Blake1

fountain pen and watercolor in Field Watercolor Journal, 7 X 10″

I anchored myself with the “scarecrow” figure, a girl I think?

BlakeGardenSusan

I think I was overawed by these violet beauties towering over. Some of the other sketchers managed to capture their essence better than I could.

Blake2

I expected a Lepracaun or other enchanted character to jump out at any moment!

Have a look at Cathy McAuliffe’s sketches from the day.

Home in the garden

I’d planned to sketch at Sebastopol’s Apple Blossom Festival last Sunday, but it was hot and when I thought of the crowds and my lovely cool garden at home, the plan changed. From my chair on the patio beneath the redwoods there would be no musicians to sketch, no lively festival activities. Just the same old house and garden I look at every day. But I could sit in the low flight pattern of the birds on their way to the bird feeder and watch the gold finches bathe in the fountain and listen to variety of bird choruses and loud humming of the bees in the Australian tea tree.

home1

fountain pen and w/c in Hahnemuhl Watercolor Book, 6 X 8″

And of course the butterfly action, Tiger Swallowtails and Pipevine Swallowtails.

home2

I tend to suffer from the malady of all enthusiastic souls. . .FOMO (Fear Of Missing Out) but I think I discovered for now at least a way to avoid the symptoms while staying home.

Oh, but then I guess I will have FOMO when I’m away from home too, knowing I will miss the baby quail parades and hungry caterpillars growing. I guess there’s no cure for FOMO.

Vacation With a Purpose II

We spent a few hours in Carmel, precious and touristy in the money’d way. Lots of galleries. We saw a bright orange Lambergini or Porsche convertible parked on the corner. You know, the kind of car you certainly wouldn’t park in S.F. or anywhere else for that matter. Not a speck of dust and soft leather seats. Ahhh. And there was a crowd of mostly men ogling it.

But I love to see the latest Mark English mixed media paintings at Jones and Terwilliger gallery.

demetra

ink and watercolor in Hahnemuhle Watercolor Book 6 X 8″

For lunch we ended up at Demetra, a mediterranean restaurant on Ocean Blvd that is so popular that I was dodging elbows while sketching the same wonderful fresco I sketched last time I was here about 3-4 years ago. Hummus and Babaganouj drenched in olive oil, yeah!

Asilomarbeach

(This is not in chronological order I’m afraid.) The beach at Asilomar, unlike our otherwise beautiful beaches north of S.F., has white sand, so you feel like you’ve been transported to the Caribbean. (except for the chilly wind)  It’s the main advantage of staying at the Asilomar Conference Grounds – this daily walk on the white sand beach.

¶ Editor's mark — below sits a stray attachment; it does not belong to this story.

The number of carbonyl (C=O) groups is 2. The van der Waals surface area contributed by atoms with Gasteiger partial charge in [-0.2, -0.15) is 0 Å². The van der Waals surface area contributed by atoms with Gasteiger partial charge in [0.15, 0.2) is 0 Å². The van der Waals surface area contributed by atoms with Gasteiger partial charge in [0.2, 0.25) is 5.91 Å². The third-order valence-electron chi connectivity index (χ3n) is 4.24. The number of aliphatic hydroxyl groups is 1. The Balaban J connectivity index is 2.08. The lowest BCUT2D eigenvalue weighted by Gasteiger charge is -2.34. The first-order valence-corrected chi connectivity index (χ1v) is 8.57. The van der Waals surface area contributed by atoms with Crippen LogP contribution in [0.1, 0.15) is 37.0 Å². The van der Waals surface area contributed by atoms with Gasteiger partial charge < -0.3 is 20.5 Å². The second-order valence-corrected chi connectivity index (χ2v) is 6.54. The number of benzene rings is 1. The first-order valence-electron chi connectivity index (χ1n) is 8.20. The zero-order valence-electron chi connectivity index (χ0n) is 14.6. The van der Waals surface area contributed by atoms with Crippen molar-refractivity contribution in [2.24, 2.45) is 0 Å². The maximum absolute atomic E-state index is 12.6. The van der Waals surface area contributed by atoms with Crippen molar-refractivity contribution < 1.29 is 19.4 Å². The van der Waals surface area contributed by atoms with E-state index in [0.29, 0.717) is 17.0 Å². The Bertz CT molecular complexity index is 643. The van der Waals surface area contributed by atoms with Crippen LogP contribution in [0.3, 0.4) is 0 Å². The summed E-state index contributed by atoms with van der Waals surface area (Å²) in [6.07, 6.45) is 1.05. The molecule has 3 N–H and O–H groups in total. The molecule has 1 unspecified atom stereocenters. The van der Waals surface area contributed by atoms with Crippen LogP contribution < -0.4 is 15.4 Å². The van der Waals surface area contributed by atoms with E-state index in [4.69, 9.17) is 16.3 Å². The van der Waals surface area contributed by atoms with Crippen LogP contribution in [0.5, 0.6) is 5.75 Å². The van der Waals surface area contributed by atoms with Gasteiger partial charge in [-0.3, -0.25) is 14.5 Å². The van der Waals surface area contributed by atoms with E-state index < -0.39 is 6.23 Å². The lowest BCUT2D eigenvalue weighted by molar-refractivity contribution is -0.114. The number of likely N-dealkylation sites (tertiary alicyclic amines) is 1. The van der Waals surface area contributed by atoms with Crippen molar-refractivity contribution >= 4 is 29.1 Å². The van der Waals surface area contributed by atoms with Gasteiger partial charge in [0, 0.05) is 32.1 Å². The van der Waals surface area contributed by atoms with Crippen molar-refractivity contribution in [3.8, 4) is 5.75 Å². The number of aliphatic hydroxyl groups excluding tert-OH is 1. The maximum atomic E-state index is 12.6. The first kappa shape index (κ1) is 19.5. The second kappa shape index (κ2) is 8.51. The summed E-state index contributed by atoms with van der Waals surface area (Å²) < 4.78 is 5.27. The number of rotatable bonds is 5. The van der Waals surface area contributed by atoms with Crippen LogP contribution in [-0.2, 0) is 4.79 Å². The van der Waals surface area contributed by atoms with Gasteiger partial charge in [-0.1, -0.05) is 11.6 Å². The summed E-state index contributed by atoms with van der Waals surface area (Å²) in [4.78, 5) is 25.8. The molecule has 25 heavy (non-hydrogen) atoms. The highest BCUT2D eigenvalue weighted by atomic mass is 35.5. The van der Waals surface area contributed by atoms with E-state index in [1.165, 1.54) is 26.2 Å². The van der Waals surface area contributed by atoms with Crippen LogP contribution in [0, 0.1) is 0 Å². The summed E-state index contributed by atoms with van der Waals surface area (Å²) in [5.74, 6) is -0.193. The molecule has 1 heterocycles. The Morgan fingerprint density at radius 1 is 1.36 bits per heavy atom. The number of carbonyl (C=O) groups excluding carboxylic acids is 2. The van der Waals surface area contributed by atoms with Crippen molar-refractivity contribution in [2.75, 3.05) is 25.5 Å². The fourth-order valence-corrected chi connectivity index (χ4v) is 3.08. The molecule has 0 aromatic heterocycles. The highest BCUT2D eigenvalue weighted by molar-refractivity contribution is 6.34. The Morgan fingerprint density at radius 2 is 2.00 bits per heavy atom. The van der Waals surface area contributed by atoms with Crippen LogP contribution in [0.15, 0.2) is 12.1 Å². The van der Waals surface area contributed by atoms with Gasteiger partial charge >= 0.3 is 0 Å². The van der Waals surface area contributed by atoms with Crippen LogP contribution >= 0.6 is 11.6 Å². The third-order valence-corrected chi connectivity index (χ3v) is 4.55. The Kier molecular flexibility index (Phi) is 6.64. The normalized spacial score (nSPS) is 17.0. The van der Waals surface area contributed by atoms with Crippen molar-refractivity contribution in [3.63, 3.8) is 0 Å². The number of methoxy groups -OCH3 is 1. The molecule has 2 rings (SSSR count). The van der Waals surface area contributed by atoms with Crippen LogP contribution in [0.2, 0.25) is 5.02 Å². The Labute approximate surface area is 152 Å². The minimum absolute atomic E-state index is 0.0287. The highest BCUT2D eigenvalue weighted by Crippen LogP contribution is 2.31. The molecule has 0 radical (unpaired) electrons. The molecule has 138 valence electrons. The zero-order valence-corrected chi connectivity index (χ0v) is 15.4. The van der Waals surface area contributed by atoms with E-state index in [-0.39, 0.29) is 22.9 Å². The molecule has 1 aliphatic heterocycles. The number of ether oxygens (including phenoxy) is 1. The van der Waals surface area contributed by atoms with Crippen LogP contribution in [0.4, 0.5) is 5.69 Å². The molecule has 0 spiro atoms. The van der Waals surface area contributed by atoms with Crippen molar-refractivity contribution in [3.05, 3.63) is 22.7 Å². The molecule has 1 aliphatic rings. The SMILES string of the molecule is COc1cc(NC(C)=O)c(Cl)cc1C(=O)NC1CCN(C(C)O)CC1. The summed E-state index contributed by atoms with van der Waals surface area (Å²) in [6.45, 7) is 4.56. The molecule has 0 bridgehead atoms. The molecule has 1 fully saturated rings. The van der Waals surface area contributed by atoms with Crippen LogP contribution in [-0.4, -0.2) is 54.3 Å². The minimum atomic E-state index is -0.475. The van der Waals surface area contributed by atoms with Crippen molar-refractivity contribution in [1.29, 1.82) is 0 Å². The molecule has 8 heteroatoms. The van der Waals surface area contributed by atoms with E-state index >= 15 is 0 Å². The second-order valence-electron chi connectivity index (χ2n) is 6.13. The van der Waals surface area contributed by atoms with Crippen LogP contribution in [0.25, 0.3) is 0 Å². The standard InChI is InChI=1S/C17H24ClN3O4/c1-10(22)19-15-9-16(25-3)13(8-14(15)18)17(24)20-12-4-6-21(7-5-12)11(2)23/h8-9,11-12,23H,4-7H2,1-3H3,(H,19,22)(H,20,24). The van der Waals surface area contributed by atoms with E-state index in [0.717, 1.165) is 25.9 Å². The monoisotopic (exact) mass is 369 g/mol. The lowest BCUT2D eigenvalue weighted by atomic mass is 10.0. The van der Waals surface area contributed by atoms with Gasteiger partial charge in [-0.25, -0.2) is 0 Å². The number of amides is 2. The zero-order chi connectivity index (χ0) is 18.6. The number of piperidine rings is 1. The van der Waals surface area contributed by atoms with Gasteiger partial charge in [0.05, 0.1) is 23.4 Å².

As I was walking along the beach I had the thought that I really ought not to be thinking about anything that was not on that beach in that moment. I really ought to just forget, at least for the time being, everything but the bliss of those waves and that white sand and the endless horizon and sky.

grill

But vacations are also about needing to find a place to eat three times a day. That evening we were in Monterey and so wanted to be on the water. The windows at the Sandbar and Grill look out onto the bay. The sign promises that you will see otters playing. And Bob did while I was busy sketching.

Pablo was our waiter, a handsome swarthy Hispanic fellow. When he “caught” me sketching, it became a bit of an event. I was into my second half a glass of wine when the bus boy arrived, having heard of the artist. He was not satisfied with my rather “loose” portrayal of his buddy Pablo. “He doesn’t have a mustache”, he counseled, and offered other tips for how to get the picture right. This was not the first time I’d been corrected by my “audience”.

Another glass of the wine arrived then, courtesy of Pablo, hoping perhaps that the extra wine would help me to get it right after all?

asilomarlodge

 

There’s just something about the trees on the coast that makes them seem almost human the way they reach out – the textures of the bark and the way they reach out in ways that connect the land to the sea.

Next: 20 tables and kites in memorium

Vacation With a Purpose

Bob and I agree that we’re not much for the leisure-on-the-beach vacations. So when we headed to Carmel (California) a week ago we were looking forward to the events surrounding Rfotofolio’s Depth of Field Biennial Juried Exhibition at the Center for Photographic Art in Carmel. As an exhibitor Bob was looking forward not only to the show but to meeting and sharing ideas with the other notable photographers who were converging from all over the country, Canada and Austria!

PGbeach

fountain pen, watercolor in Hahnemuhle Watercolor Book, 6X8″